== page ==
Sur la base d‘une enquête de terrain menée à Genève, Los Angeles et Tokyo, cet ouvrage aborde la dimension proprement anthropologique du smartphone.
Drawing from an incredibly rich trove of global data, this groundbreaking book reveals that human progress has been slowing down since the early 1970s. Danny Dorling uses compelling visualizations to illustrate how fertility rates, growth in GDP per person, and even the frequency of new social movements have all steadily declined over the last few generations.
How to Future is a guidebook to futuring and arms you with tools, strategies and practices that illuminate new strategic pathways.
AI is poised to disrupt our work and our lives. We can harness these technologies rather than fall captive to them—but only through wise regulation.
“In our data-driven society, it is too easy to assume the transparency of data. Instead, we should approach data sets with an awareness that they are created by humans and their dutiful machines, at a time, in a place, with the instruments at hand, for audiences that are conditioned to receive them,” says Yanni Alexander Loukissas, Assistant Professor of Digital Media in the School of Literature, Media, and Communication at Georgia Tech.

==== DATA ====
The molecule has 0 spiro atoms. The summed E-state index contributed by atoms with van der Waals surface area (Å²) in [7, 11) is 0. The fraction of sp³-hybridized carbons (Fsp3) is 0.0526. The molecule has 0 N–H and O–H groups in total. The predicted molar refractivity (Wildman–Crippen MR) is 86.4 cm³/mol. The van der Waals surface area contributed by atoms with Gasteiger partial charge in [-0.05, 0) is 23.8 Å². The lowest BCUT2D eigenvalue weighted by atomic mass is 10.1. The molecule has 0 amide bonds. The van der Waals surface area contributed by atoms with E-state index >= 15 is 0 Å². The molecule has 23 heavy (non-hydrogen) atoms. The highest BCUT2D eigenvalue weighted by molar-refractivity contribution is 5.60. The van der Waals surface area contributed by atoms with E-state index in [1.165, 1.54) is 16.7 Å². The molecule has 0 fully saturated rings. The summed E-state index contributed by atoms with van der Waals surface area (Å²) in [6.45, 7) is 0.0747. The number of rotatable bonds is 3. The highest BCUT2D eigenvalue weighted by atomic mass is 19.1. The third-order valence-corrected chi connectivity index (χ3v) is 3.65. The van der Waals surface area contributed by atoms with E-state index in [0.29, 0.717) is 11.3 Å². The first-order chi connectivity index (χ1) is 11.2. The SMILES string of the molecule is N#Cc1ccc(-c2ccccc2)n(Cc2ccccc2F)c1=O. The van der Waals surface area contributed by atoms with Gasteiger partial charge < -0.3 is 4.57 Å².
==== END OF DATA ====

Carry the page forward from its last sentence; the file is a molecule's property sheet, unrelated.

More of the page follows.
Applying the principles of human-centered design to real-world health care challenges, from drug packaging to early detection of breast cancer.
While the role of behavioural science in the UK’s handling of the pandemic has been criticised, Peter John and Gerry Stoker argue that it is important for governments to try and influence citizens’ behaviour rather than rely on laws that are harder to enforce. They nevertheless explain why a different ‘nudging’ approach ought to have been used in this case.
A call to reclaim and rethink the field of designing as a liberal art where diverse voices come together to shape the material world.
In this book, leading business anthropologist Simon Roberts breaks down the revolutionary idea of embodied knowledge: the information that is unconsciously picked up by our body for use in almost every area of our lives.
In Too Smart, Jathan Sadowski looks at the proliferation of smart stuff in our lives and asks whether the tradeoff—exchanging our personal data for convenience and connectivity—is worth it. Who benefits from smart technology?